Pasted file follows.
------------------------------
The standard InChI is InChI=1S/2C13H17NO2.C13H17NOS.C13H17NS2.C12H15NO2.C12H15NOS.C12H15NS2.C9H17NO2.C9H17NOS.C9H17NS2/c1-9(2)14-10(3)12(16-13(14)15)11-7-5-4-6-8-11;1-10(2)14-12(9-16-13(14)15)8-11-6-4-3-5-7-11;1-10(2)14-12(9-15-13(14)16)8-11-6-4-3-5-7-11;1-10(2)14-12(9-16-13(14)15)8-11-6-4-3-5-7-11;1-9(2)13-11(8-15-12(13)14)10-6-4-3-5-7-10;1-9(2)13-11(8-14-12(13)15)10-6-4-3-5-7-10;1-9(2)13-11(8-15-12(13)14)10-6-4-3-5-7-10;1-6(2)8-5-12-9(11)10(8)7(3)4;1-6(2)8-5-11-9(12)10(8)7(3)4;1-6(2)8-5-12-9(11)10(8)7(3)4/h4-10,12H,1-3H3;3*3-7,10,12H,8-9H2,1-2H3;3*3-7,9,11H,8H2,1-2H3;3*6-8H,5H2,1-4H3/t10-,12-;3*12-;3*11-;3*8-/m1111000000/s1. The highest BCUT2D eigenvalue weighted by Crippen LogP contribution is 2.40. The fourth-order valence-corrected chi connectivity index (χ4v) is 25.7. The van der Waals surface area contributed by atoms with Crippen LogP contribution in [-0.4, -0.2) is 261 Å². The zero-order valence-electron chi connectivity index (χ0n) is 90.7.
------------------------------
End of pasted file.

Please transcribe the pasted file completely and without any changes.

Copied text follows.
The standard InChI is InChI=1S/2C13H17NO2.C13H17NOS.C13H17NS2.C12H15NO2.C12H15NOS.C12H15NS2.C9H17NO2.C9H17NOS.C9H17NS2/c1-9(2)14-10(3)12(16-13(14)15)11-7-5-4-6-8-11;1-10(2)14-12(9-16-13(14)15)8-11-6-4-3-5-7-11;1-10(2)14-12(9-15-13(14)16)8-11-6-4-3-5-7-11;1-10(2)14-12(9-16-13(14)15)8-11-6-4-3-5-7-11;1-9(2)13-11(8-15-12(13)14)10-6-4-3-5-7-10;1-9(2)13-11(8-14-12(13)15)10-6-4-3-5-7-10;1-9(2)13-11(8-15-12(13)14)10-6-4-3-5-7-10;1-6(2)8-5-12-9(11)10(8)7(3)4;1-6(2)8-5-11-9(12)10(8)7(3)4;1-6(2)8-5-12-9(11)10(8)7(3)4/h4-10,12H,1-3H3;3*3-7,10,12H,8-9H2,1-2H3;3*3-7,9,11H,8H2,1-2H3;3*6-8H,5H2,1-4H3/t10-,12-;3*12-;3*11-;3*8-/m1111000000/s1. The highest BCUT2D eigenvalue weighted by Crippen LogP contribution is 2.40. The fourth-order valence-corrected chi connectivity index (χ4v) is 25.7. The van der Waals surface area contributed by atoms with Crippen LogP contribution in [-0.4, -0.2) is 261 Å². The zero-order valence-electron chi connectivity index (χ0n) is 90.7.